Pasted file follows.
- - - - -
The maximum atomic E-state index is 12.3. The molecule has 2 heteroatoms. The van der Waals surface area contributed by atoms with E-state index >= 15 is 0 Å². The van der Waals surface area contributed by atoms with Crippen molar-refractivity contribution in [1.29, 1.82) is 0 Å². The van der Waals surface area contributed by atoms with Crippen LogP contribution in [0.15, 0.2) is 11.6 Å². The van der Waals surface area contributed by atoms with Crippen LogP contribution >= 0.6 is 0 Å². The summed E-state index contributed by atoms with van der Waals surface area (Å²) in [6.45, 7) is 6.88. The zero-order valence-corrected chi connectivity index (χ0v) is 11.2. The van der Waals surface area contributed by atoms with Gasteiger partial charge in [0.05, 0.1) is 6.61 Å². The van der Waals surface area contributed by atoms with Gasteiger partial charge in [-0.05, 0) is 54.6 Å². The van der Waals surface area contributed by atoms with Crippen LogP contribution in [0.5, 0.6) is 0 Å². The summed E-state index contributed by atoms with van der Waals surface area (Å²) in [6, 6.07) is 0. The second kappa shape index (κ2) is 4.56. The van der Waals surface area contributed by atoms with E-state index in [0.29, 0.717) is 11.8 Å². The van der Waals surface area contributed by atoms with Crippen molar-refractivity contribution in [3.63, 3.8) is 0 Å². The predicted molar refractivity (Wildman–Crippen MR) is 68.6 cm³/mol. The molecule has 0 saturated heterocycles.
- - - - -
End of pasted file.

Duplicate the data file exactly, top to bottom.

The maximum atomic E-state index is 12.3. The molecule has 2 heteroatoms. The van der Waals surface area contributed by atoms with E-state index >= 15 is 0 Å². The van der Waals surface area contributed by atoms with Crippen molar-refractivity contribution in [1.29, 1.82) is 0 Å². The van der Waals surface area contributed by atoms with Crippen LogP contribution in [0.15, 0.2) is 11.6 Å². The van der Waals surface area contributed by atoms with Crippen LogP contribution >= 0.6 is 0 Å². The summed E-state index contributed by atoms with van der Waals surface area (Å²) in [6.45, 7) is 6.88. The zero-order valence-corrected chi connectivity index (χ0v) is 11.2. The van der Waals surface area contributed by atoms with Gasteiger partial charge in [0.05, 0.1) is 6.61 Å². The van der Waals surface area contributed by atoms with Gasteiger partial charge in [-0.05, 0) is 54.6 Å². The van der Waals surface area contributed by atoms with Crippen LogP contribution in [0.5, 0.6) is 0 Å². The summed E-state index contributed by atoms with van der Waals surface area (Å²) in [6, 6.07) is 0. The second kappa shape index (κ2) is 4.56. The van der Waals surface area contributed by atoms with E-state index in [0.29, 0.717) is 11.8 Å². The van der Waals surface area contributed by atoms with Crippen molar-refractivity contribution in [3.63, 3.8) is 0 Å². The predicted molar refractivity (Wildman–Crippen MR) is 68.6 cm³/mol. The molecule has 0 saturated heterocycles.